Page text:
Published December 29, 2013
Two storms will converge on the Northeast on Thursday with the potential for snow. How quickly they get together and strengthen will determine which areas are hit with heavy snow and which areas will have a near-miss.
The storm could have a major negative impact on travel for people returning from holiday destinations, heading back to school or resuming business activities.
People should be prepared for flight delays because direct and indirect impact of the storm. Flights destined to New York City, Philadelphia and other airports may be held up do to deicing activities in the Midwest and in New England.
While millions of people in New England are likely to be hit by the storm, the question is will an additional ten million people have to shovel out in the storm's wake Friday, including New York City and Philadelphia.
According to AccuWeather.com Senior Meteorologist Brett Anderson, "Enough snow to shovel and plow seems likely for much of New England during Thursday into Friday."
Even if the two Thursday storms are slow to converge, they should still wrap enough moisture around to produce a snowstorm over New England.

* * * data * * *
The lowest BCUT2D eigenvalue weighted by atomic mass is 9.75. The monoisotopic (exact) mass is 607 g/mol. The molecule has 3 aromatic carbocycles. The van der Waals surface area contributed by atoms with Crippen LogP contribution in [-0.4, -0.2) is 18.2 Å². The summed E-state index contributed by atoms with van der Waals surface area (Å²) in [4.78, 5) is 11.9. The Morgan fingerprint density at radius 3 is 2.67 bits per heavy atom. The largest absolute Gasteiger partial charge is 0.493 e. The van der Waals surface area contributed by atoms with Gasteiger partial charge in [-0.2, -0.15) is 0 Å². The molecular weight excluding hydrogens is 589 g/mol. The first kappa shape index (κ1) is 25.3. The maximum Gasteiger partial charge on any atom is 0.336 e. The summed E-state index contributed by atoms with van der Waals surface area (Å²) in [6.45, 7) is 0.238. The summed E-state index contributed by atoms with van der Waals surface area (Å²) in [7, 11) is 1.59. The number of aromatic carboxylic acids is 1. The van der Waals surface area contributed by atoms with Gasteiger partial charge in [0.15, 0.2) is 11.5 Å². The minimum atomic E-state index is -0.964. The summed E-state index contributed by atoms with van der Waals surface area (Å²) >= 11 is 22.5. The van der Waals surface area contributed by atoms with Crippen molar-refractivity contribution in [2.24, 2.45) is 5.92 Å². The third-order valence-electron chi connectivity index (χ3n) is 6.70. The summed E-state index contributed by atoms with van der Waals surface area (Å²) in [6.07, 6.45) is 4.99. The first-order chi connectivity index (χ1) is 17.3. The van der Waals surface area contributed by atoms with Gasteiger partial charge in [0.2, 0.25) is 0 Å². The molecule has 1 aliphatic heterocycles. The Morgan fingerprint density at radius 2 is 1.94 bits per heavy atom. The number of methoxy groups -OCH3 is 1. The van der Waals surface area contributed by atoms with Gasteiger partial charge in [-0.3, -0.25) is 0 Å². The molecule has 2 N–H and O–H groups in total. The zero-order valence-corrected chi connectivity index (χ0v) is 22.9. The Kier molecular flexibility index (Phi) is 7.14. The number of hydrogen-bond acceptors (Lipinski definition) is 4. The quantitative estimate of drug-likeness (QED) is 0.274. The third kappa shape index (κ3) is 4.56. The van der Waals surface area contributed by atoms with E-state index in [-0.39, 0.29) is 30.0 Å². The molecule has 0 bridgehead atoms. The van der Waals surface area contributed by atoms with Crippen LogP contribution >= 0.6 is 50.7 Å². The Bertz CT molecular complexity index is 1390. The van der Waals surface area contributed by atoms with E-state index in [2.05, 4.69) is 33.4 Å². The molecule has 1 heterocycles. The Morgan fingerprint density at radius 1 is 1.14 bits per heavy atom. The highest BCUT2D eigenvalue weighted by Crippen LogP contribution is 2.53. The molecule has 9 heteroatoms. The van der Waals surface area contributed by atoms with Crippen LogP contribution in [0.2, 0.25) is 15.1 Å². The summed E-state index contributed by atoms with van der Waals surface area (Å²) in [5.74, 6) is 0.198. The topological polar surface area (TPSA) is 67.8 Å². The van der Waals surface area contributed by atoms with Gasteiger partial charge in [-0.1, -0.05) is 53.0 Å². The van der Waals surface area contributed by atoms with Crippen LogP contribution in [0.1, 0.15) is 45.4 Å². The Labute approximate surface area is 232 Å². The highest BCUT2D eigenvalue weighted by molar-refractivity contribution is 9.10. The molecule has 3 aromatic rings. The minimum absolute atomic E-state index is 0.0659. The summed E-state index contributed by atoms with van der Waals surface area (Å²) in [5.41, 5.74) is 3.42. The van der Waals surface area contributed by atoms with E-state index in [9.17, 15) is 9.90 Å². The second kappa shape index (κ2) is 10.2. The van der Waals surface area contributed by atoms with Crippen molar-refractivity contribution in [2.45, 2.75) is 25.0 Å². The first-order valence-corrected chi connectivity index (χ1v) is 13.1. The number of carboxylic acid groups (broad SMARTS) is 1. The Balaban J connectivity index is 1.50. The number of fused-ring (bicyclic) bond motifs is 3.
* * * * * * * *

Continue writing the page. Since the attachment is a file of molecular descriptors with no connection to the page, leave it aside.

In part of central and northern New England the storm from Sunday night and Thursday will overlap, with the potential for over a foot of snow to be on the ground by late Friday.
It is too early to call for the mid-Atlantic.
"If the two storms merge and strengthen too far off the mid-Atlantic coast, only intermittent snow, flurries or perhaps even nothing may fall on the I-95 corridor from Philly to New York," Anderson stated.
Even in areas as far south as Washington, D.C. and Richmond, the chance of snow is not zero if the storm strengthens quickly. Some snow could wrap around for a brief time, or be accompanied by another push of cold air.
In addition to the snowstorm in New England and the chance of accumulating snow in part of the I-95 mid-Atlantic, a swath of light to moderate snow will sweep from the Midwest to the central Appalachians during the middle of the week.
When combined with frigid temperatures, much of this snow will stick to the roads leading to slippery roads and travel delays from Chicago to Indianapolis, Detroit, Cleveland and Pittsburgh.